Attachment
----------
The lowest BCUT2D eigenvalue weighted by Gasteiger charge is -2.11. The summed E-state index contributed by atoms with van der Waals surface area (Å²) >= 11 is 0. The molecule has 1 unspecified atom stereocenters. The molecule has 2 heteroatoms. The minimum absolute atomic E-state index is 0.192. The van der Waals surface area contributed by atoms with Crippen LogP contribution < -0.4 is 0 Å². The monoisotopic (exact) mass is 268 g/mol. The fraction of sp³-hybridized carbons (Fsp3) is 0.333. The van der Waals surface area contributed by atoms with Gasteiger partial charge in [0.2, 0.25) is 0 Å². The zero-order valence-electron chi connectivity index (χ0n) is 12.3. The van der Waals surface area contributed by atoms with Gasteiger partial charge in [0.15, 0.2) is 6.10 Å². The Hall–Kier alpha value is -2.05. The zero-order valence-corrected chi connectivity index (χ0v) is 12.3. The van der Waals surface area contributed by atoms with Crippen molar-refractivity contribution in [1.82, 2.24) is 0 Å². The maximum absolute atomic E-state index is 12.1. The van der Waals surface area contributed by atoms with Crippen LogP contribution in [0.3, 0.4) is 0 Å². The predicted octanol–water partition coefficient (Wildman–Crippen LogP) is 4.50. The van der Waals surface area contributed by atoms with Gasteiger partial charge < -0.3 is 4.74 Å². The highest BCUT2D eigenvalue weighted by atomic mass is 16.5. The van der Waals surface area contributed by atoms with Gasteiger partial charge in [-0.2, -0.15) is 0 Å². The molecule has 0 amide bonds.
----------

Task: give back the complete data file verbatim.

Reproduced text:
The lowest BCUT2D eigenvalue weighted by Gasteiger charge is -2.11. The summed E-state index contributed by atoms with van der Waals surface area (Å²) >= 11 is 0. The molecule has 1 unspecified atom stereocenters. The molecule has 2 heteroatoms. The minimum absolute atomic E-state index is 0.192. The van der Waals surface area contributed by atoms with Crippen LogP contribution < -0.4 is 0 Å². The monoisotopic (exact) mass is 268 g/mol. The fraction of sp³-hybridized carbons (Fsp3) is 0.333. The van der Waals surface area contributed by atoms with Gasteiger partial charge in [0.2, 0.25) is 0 Å². The zero-order valence-electron chi connectivity index (χ0n) is 12.3. The van der Waals surface area contributed by atoms with Gasteiger partial charge in [0.15, 0.2) is 6.10 Å². The Hall–Kier alpha value is -2.05. The zero-order valence-corrected chi connectivity index (χ0v) is 12.3. The van der Waals surface area contributed by atoms with Crippen molar-refractivity contribution in [1.82, 2.24) is 0 Å². The maximum absolute atomic E-state index is 12.1. The van der Waals surface area contributed by atoms with Crippen LogP contribution in [0.3, 0.4) is 0 Å². The predicted octanol–water partition coefficient (Wildman–Crippen LogP) is 4.50. The van der Waals surface area contributed by atoms with Gasteiger partial charge < -0.3 is 4.74 Å². The highest BCUT2D eigenvalue weighted by atomic mass is 16.5. The van der Waals surface area contributed by atoms with Gasteiger partial charge in [-0.2, -0.15) is 0 Å². The molecule has 0 amide bonds.